Living in a stall. A horse’s foot is dynamic and influenced by his environment. For example, a moist environment makes hooves soft, while a dry one makes them hard in some cases and brittle in others. Additionally, throughout the day, says Morrison, weight-bearing movement promotes blood circulation, which encourages hoof growth and delivers oxygen to the foot’s internal structures. As the horse moves through a paddock or pasture, dirt and manure pack the bottom of his feet (think of the debris like modeling clay), giving them arch support and reinforcing their concavity. That concavity, in turn, gives arch support, which helps the sole clear the ground, protecting it from bruising, and prevents frog prolapse. Now, consider that racehorses spend most of their days in clean, straw-bedded stalls. Standing in a stall means a Thoroughbred isn’t getting his foot naturally packed with debris, and he isn’t promoting circulation. The result is a less-than-healthy hoof, Morrison says.

With these factors in mind, you shouldn’t be surprised when prospect-shopping if many of the Thoroughbreds you see have LTLH. If a horse’s prepurchase veterinary exam goes well and he otherwise meets your needs, then LTLH isn’t necessarily a reason to pass on him, Morrison says.

You Bought an OTTB With LTLH. Now What?

Once you own your OTTB with LTLH, you’ll want to address his feet right away. The longer you wait, the harder it can be to correct the condition. Morrison makes the following recommendations:

Feed him right. You can’t have a healthy hoof without first having a healthy horse, and health is often tied to good nutrition. “Feed a well-balanced diet with biotin and fatty acids,” Morrison says. A combination of good-quality forage and a well-formulated concentrate feed containing proper amounts of essential trace minerals and vitamins is a better option than many highly marketed hoof supplements, he says, which can contain unverified amounts of ingredients backed by unsubstantiated claims. Work with your veterinarian or equine nutritionist to formulate the best diet for your OTTB.

Try barefoot. Thoroughbreds straight off the track often benefit from a “let down” period of six months to a year to transition from racing to civilian life. That time off work helps them decompress mentally, heal any injuries or recover from health issues and go from elite athlete to more of a, well, average horse.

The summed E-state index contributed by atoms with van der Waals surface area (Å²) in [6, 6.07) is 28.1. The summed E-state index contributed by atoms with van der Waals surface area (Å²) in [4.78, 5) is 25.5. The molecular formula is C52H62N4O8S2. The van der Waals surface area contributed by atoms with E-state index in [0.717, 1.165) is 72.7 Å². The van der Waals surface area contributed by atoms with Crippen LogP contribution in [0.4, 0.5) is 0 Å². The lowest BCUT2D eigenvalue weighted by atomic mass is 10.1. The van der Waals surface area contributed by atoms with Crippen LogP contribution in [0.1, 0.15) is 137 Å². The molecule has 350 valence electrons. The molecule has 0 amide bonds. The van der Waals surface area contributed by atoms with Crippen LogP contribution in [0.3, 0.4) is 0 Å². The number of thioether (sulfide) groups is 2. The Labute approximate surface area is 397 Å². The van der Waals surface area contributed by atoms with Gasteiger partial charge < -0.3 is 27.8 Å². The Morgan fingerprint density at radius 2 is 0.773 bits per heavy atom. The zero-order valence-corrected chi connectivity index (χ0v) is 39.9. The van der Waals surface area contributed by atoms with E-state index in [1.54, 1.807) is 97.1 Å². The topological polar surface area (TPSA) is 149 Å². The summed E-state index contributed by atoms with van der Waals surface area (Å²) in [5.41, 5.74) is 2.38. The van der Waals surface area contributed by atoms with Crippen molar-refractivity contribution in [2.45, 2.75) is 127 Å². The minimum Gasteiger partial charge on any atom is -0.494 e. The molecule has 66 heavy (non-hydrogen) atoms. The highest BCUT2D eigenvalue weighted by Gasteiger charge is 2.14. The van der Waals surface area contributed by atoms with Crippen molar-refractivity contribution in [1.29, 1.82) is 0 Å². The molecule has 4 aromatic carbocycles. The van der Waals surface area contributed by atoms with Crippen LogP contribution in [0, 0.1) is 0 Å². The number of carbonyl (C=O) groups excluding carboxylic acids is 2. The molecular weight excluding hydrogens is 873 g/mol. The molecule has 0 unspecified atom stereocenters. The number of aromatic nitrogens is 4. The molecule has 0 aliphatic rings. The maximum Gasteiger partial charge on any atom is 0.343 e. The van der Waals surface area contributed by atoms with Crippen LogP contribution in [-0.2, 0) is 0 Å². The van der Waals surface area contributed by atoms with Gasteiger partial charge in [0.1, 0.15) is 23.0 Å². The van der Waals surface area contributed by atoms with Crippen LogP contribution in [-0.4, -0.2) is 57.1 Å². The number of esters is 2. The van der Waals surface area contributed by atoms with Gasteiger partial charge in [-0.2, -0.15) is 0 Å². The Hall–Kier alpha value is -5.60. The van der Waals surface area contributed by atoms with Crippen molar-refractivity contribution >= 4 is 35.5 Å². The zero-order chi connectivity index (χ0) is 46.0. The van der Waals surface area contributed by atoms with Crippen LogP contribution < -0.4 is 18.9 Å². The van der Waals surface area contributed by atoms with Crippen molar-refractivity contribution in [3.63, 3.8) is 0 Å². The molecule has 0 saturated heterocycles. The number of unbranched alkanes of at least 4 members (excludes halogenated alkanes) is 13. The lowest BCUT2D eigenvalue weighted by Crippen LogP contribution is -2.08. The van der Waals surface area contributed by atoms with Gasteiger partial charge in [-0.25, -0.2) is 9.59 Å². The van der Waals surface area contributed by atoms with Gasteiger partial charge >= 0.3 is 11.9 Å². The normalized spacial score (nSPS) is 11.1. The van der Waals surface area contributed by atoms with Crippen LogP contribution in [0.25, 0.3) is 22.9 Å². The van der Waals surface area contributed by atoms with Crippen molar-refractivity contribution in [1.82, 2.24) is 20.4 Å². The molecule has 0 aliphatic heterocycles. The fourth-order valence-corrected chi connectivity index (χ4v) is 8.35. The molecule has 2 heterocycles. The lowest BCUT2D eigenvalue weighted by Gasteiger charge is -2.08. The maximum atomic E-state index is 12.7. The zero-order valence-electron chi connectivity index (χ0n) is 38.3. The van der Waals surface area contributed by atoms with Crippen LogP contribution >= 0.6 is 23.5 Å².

Morrison has a suggestion for this letdown time: Let your OTTB go barefoot.

“A barefoot Thoroughbred?” you might be thinking. Yes, it can done, Morrison insists, as long as you can find an open-minded farrier and give your horse the support he needs during this transition period. A controlled, healthy living environment that’s sanitary (no muck and manure) with good footing (not rocky) is also critical for any horse moving from shoes to barefoot, he says. This will help prevent bruising and hoof wall breakage.

A good, balanced trim is also essential to the process, Morrison says, moving the breakover as far back toward the hoof’s center as possible and maintaining heel growth.

“I like to try to get the hoof back to as natural of a condition as possible,” he says.

Allowing the hoof to interface with the ground without the interference of a shoe will help promote circulation and growth, improving the health and shape of the foot, he adds.

However, considering many Thoroughbreds have tender feet, Morrison doesn’t necessarily suggest pulling shoes and letting the horse fend for himself. Instead, he suggests using therapeutic hoof boots to transition the foot and allow the sole to harden. A sole-hardening solution can help, as can packing materials designed to protect the sole. In some cases, if the horse needs more protection, Morrison will use a glue-on shoe as an intermediate step toward barefoot.

Get supportive shoes if necessary. Barefoot isn’t always an option, especially as you move your horse into work that might require more hoof and frog support. In these cases Morrison suggests “a good, balanced shoe that supports the frog, coffin bone and sole” without adding pressure that will further crush the heels. Morrison cites heart bar shoes, pads and/or hoof packing material as good examples.

Take-Home Message

The long-toe, low-heel condition can cause several serious soundness problems, ranging from osteoarthritis and soft tissue injuries to navicular syndrome. Many racing Thoroughbreds are predisposed to the condition due to their genetics, conformation, management and how they exercise. But that doesn’t mean you should pass on a Thoroughbred freshly off the track just because he has LTLH. In fact, many horses improve with judicious foot care and management.

This article was originally published in the Winter 2020 issue of Off-Track Thoroughbred Magazine, the only publication dedicated to the Thoroughbred ex-racehorse in second careers. Want four information-packed issues a year delivered to your door or your favorite digital device? Subscribe now!